Pennsylvania's bridge structural deficiency rate is nearly double the national average

Published 9 August 2010

There are 4,284 bridges in the 5-county Pittsburgh area, and 1,246 of them, or 29 percent, are rated structurally deficient; this means that at least one bridge element — its superstructure, substructure, or deck — was found by inspectors to be in poor or worse-than-poor condition; Pennsylvania’s 22 percent bridge structural deficiency rate is nearly double the national average

One of Pittsburgh's 4,000-plus bridges // Source:

The bridge on Babcock Boulevard over Girtys Run in Shaler is not the stuff of a picture postcard. Eighty-three feet long, the steel girder span is eighty years old, and showing it. Its most recent inspection found “serious” deterioration of structural elements, and on a 100-point sufficiency scale, with 100 being the top score, it rated 4.

Replacement of the bridge has been delayed until 2013 or 2014 because of a state transportation funding crisis. That happens to be one of the rosier scenarios in the Pittsburg region’s bridge network.

The Pittsburgh Post-Gazette’s Jon Schmitz writes that for at least seventy-six other bridges with serious deficiencies in the 5-county Pittsburgh area, no rehabilitation or replacement projects are planned because there is no money for them.

They range from big, like the 59-year-old Elizabeth Bridge, which carries 17,000 vehicles per day over the Monongahela River, to small, like the 10-foot-long span over a stream on Stiffin Hill Road in Beaver Falls. It was built in 1930, has a sufficiency rating of just 2, and no funding is identified to fix or replace it.

Governor Ed Rendell visited Pittsburgh and other sites in Western Pennsylvania Friday morning as part of a weeklong, statewide bus tour to call attention to the funding shortfall and urge the Legislature to address it at a special session later this month.

A Pittsburgh Post-Gazette analysis of state bridge data found that in Allegheny, Beaver, Butler, Washington, and Westmoreland counties, 1,246 of the 4,284 bridges, or 29 percent, are rated structurally deficient.

This means that at least one bridge element — its superstructure, substructure, or deck — was found by inspectors to be in poor or worse-than-poor condition.

Despite a recent effort to focus its limited transportation funding on bridge rehabilitation, Pennsylvania still has more than 5,600 structurally deficient bridges on state roads, the highest total in the nation. The state’s 22 percent deficiency rate is nearly double the national average.

Another 2,159 bridges on locally owned roads in the state are considered deficient. One study has estimated the backlog of needed bridge work at $11 billion.

Schmitz writes that the Pennsylvania Department of Transportation estimates that repairs of 449 bridges statewide will be delayed by the funding shortfall caused by the federal government’s refusal to allow tolls on Interstate 80. The tolls were a key piece of Act 44, passed by the Legislature in 2007 to provide adequate funding in hopes of stemming or reversing decades of decline in the state’s transportation infrastructure.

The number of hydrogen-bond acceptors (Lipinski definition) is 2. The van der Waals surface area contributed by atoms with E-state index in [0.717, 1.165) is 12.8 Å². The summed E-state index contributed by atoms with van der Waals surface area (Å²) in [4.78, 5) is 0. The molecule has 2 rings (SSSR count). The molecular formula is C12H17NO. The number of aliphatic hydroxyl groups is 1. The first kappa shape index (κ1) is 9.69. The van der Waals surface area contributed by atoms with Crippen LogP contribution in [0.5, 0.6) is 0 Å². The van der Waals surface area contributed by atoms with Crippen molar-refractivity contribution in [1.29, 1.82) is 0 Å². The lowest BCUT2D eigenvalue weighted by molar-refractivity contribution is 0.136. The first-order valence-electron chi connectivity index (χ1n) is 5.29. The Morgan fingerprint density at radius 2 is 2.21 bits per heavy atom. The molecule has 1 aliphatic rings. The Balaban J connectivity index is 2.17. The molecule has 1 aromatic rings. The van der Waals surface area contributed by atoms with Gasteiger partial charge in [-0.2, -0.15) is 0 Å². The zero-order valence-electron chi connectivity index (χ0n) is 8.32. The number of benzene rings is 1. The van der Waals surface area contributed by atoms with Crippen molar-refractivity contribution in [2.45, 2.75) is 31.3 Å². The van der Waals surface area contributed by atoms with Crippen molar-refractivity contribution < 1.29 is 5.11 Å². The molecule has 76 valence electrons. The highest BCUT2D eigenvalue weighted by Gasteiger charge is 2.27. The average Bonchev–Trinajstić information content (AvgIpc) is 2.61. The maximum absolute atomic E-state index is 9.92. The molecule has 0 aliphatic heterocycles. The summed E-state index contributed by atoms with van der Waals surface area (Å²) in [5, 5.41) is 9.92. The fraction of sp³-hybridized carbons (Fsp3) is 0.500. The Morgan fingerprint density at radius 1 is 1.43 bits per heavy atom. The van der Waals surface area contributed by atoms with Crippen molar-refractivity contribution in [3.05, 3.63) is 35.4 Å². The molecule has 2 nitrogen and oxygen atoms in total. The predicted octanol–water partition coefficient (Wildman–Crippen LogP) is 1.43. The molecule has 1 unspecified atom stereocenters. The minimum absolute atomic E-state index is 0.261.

The failure to toll I-80 stanched the flow of Act 44 money into the state’s highway and bridge programs by about $300 million per year. The Southwestern Pennsylvania Commission, in a recent update of the region’s four-year Transportation Improvement Program, slashed anticipated road and bridge spending by 32 percent.

Because of the statewide focus on bridges and the one-time infusion of federal economic stimulus money last year, PennDOT was “slowly gaining ground” on its backlog of deficient bridges, said Cheryl Moon-Sirianni, assistant district executive for Allegheny, Beaver and Lawrence counties.

A 32 percent cut will have a “huge impact” on bridge work, she said. “If we don’t have that level of investment, there’s no doubt the structurally deficient percentage is going to go up.”

In all, PennDOT has identified seventy-six bridges in the five counties that cannot be rehabilitated or replaced because of the reduction in Act forty-four funding. The average age of the bridges is seventy-two years, and combined they carry more than 340,000 vehicles on a typical day.

Moon-Sirianni said PennDOT is doing what it can to make minor repairs. “We’re trying to Band-Aid them as much as possible” to avoid imposing weight limits or closing them altogether, she said.

PennDOT is required by federal law to inspect every bridge that is twenty feet or longer at least every two years. Some older and more deteriorated structures are checked more frequently — every year or every six months, said district bridge engineer Lou Ruzzi.

The state ramped up its inspections in 2005 after a bridge over Interstate 70 in Washington County collapsed, injuring five people. The danger of decaying bridges was more tragically illustrated in Minnesota in 2007 when the I-35W bridge in Minneapolis collapsed, killing 13 and injuring 145.